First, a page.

Where do Businesses Stand with BYOD and Privacy?

If employees are using their own devices at work, how can CIOs ensure privacy?

Where do Businesses Stand with BYOD and Privacy?

Bring Your Own Device (BYOD) has been making its case in businesses for years and years. The benefit of a familiar device and not having to purchase a work mobile has been drummed into IT strategies for some time now and adoption is on the rise. For some employees, such as millennials, it is a completely alien concept to be offered a secondary device when you have a perfectly good one (or two or three or four) already at your disposal.


The BYOD rise indicates a great sensibility within IT teams. Thinking back all to all those extra laptops and mobiles that just sat in the bottom drawer of the office, it was a no brainer for procurement.

The security element has always been a worry. What if the user gets a virus on their personal laptop? What if they delete the hosting application? As cloud technology has moved on and become more secure, these worries are becoming less and less worrying.

Most people access their private work documents over public Internet in coffee shops and train via their work laptops. Personal devices don’t make this a less secure process. The workforce has come to learn that the internet isn’t quite as scary as it was once thought if you have the right infrastructure in place. Documents and data are secure if saved on SharePoint or G Suite, so IT can rest easy knowing their aren’t going to suffer a data breach when the new sales person uses their mobile to edit their PowerPoint en route to a meeting.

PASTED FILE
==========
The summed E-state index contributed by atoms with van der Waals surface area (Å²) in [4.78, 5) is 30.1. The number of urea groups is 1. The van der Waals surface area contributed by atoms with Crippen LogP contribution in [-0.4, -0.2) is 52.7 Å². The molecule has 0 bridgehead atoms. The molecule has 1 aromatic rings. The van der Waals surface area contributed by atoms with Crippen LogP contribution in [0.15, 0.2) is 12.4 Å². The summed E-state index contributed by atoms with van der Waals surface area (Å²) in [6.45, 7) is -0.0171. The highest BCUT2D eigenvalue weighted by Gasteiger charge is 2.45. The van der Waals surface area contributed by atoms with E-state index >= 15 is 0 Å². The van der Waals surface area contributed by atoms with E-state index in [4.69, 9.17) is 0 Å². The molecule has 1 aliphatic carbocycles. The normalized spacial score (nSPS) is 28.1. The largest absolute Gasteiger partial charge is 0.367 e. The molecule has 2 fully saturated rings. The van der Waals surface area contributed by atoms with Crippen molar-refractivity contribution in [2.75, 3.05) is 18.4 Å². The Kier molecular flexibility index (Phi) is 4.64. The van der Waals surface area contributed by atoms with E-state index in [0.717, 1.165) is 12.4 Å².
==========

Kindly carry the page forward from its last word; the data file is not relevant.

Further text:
The rise also indicates a great sense of trust in personnel. The use of personal devices opens up the prospect of documents being shared over non-trusted apps like WhatsApp and Facebook. The last thing you need as an IT Security Manager is one of your company documents getting into the wrong hands.

So, rather than the emphasis being on security, CIOs have put a lot of trust in the people they employ. The theme of trust in the workplace has been trending recently. CIPHR’s recent blog suggests that trusted and flexible workers are more productive, more confident and become brand advocates.

Remote Working

The age-old argument is that if you trust someone enough to employ them, you should trust them to get their job done. This covers a broad scope of items, but the key enabler is flexible working.

Most companies have implemented some form of flexible working by 2018. With the increase of home working and remote working, employees are no longer tied to a desk. The concept of having two laptops and mobiles whilst working from your living room is bizarre but was commonplace in businesses only a few years ago. Today, if you have a , why would you need another one?

Praful Shah, CSO at RingCentral, said in a UC Today podcast:

“The solutions need to be smartphone-centric. The users have already left. The users are communicating in different ways”